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We are each of us a little universe,
he says.

I imagine atoms spiraling inside of us, so many galaxies, Carl, each one unique.
We mask ourselves in nebulas, reveal ourselves by those we pull into our orbits.
The sky holds so many stars, billions and billions, you say, all sharing the same
dark void. But still differences divide us.

The universe is not required to be in perfect harmony with human ambition, he says.

Not all ambition is blind, Carl, not all desires bring drought or drones or death.
Most of us want just to breathe, to be useful in some small way. The universe
may not choose to sing along, but we continue the chorus, despite greed and hate
that chimes in every city. Listen to us down here belting out our hope.

The universe seems neither benign or hostile, merely indifferent, he says.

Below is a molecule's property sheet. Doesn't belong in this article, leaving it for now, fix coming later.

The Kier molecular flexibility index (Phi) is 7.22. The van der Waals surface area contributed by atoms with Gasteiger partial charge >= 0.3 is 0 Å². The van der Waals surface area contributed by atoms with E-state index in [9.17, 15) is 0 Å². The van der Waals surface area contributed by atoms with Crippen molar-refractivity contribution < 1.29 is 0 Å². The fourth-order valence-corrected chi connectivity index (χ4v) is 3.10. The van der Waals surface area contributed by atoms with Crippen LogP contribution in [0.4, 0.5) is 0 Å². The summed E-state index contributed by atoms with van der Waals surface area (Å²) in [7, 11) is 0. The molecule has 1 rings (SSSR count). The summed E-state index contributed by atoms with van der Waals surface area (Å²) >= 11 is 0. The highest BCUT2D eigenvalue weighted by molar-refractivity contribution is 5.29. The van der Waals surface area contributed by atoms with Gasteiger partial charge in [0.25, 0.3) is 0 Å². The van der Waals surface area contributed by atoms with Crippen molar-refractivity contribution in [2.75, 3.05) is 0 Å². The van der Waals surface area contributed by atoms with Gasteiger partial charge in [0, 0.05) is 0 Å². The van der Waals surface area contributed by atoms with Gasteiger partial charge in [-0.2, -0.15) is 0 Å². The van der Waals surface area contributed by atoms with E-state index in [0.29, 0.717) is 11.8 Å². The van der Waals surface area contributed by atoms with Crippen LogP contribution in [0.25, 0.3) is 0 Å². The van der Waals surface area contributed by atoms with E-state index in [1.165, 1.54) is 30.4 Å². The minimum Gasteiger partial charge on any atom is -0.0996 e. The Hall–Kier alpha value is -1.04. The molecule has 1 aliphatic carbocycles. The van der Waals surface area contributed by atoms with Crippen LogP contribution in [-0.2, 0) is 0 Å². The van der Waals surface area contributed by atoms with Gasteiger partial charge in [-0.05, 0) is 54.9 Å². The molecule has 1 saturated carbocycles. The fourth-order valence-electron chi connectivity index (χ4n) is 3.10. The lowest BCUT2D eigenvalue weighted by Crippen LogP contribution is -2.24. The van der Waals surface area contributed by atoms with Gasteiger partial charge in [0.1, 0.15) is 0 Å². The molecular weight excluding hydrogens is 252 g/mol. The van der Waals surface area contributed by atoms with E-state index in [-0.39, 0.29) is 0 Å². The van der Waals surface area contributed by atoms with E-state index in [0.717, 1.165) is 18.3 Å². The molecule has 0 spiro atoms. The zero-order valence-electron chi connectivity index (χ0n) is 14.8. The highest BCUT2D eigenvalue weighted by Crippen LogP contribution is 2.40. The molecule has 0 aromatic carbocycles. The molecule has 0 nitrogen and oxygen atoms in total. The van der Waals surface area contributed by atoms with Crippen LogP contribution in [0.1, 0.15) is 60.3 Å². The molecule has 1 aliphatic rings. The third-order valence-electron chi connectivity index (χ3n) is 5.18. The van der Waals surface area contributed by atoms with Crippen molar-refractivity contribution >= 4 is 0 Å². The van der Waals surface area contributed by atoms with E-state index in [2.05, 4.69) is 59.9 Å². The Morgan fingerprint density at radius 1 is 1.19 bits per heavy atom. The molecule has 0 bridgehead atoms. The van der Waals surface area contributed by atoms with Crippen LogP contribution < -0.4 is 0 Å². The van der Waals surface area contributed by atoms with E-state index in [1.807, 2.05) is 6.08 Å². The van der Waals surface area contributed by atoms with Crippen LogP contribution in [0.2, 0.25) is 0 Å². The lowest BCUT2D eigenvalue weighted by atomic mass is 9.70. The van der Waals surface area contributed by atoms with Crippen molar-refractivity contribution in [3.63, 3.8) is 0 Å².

But indifference is an epidemic, Carl, each one of us mired in our own
black hole, unable to see a way out.  The universe displays order –
the moon and its phases, the cycles of deciduous trees. If it can control
these things, why can’t it choose sides, Carl? We are desperate.

Somewhere, something incredible is waiting to be known.

Have you seen it, Carl, this something incredible? We used to dream of alien
life forms, frontiers splayed before us in some sort of infinite majesty. But now
we’d settle for something simple, Carl, something merely credible: a world
where all of us, Carl –I mean, everyone –can shake off this veil of fear.

Extinction is the rule. Survival is the exception.

But Carl, even exceptions have exceptions. Dandelions, for instance, are
survivors, thirty million years in the making. Unwanted,  they are sprayed
with toxins, dug up at their roots. But look at how children love them, Carl,
rub the yellow poms beneath their chins, inhale then blow seed heads to
the wind like little gods, knowing that, scattered, beauty will take root again.
The dandelions? When cut, they bleed,  Carl, like the whole human tribe
of us, when all we want to do is shine.